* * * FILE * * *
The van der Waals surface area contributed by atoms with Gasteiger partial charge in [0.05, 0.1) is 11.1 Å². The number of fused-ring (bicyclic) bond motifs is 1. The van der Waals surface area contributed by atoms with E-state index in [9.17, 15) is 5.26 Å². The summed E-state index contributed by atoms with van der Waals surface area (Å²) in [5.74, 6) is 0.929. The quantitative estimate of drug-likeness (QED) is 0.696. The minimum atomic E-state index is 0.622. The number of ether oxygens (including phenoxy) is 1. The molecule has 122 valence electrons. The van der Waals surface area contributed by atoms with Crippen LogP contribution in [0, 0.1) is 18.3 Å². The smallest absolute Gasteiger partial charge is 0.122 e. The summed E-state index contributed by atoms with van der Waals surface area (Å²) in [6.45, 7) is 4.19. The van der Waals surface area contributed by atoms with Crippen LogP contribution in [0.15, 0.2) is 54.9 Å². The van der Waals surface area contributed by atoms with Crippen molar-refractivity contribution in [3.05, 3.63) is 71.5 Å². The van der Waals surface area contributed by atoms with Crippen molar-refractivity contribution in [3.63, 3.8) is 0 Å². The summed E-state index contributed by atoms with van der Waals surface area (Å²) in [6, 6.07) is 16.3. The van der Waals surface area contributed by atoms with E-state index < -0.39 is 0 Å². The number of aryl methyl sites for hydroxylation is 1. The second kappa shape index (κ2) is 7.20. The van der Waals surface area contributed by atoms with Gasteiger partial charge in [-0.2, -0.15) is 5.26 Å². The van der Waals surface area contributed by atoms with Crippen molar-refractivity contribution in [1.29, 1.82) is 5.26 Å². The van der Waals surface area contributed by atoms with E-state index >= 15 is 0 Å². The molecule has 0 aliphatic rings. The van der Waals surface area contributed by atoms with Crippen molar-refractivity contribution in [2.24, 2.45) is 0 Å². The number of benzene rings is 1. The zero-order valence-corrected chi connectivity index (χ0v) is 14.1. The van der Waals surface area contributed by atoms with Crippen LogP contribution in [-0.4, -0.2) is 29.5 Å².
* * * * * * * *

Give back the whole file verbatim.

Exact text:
The van der Waals surface area contributed by atoms with Gasteiger partial charge in [0.05, 0.1) is 11.1 Å². The number of fused-ring (bicyclic) bond motifs is 1. The van der Waals surface area contributed by atoms with E-state index in [9.17, 15) is 5.26 Å². The summed E-state index contributed by atoms with van der Waals surface area (Å²) in [5.74, 6) is 0.929. The quantitative estimate of drug-likeness (QED) is 0.696. The minimum atomic E-state index is 0.622. The number of ether oxygens (including phenoxy) is 1. The molecule has 122 valence electrons. The van der Waals surface area contributed by atoms with Crippen LogP contribution in [0, 0.1) is 18.3 Å². The smallest absolute Gasteiger partial charge is 0.122 e. The summed E-state index contributed by atoms with van der Waals surface area (Å²) in [6.45, 7) is 4.19. The van der Waals surface area contributed by atoms with Crippen LogP contribution in [0.15, 0.2) is 54.9 Å². The van der Waals surface area contributed by atoms with Crippen molar-refractivity contribution in [3.05, 3.63) is 71.5 Å². The van der Waals surface area contributed by atoms with Crippen molar-refractivity contribution in [3.63, 3.8) is 0 Å². The summed E-state index contributed by atoms with van der Waals surface area (Å²) in [6, 6.07) is 16.3. The van der Waals surface area contributed by atoms with E-state index < -0.39 is 0 Å². The number of aryl methyl sites for hydroxylation is 1. The second kappa shape index (κ2) is 7.20. The van der Waals surface area contributed by atoms with Gasteiger partial charge in [-0.2, -0.15) is 5.26 Å². The van der Waals surface area contributed by atoms with Crippen molar-refractivity contribution in [1.29, 1.82) is 5.26 Å². The van der Waals surface area contributed by atoms with E-state index >= 15 is 0 Å². The molecule has 0 aliphatic rings. The van der Waals surface area contributed by atoms with Crippen molar-refractivity contribution in [2.24, 2.45) is 0 Å². The number of benzene rings is 1. The zero-order valence-corrected chi connectivity index (χ0v) is 14.1. The van der Waals surface area contributed by atoms with Crippen LogP contribution in [-0.4, -0.2) is 29.5 Å².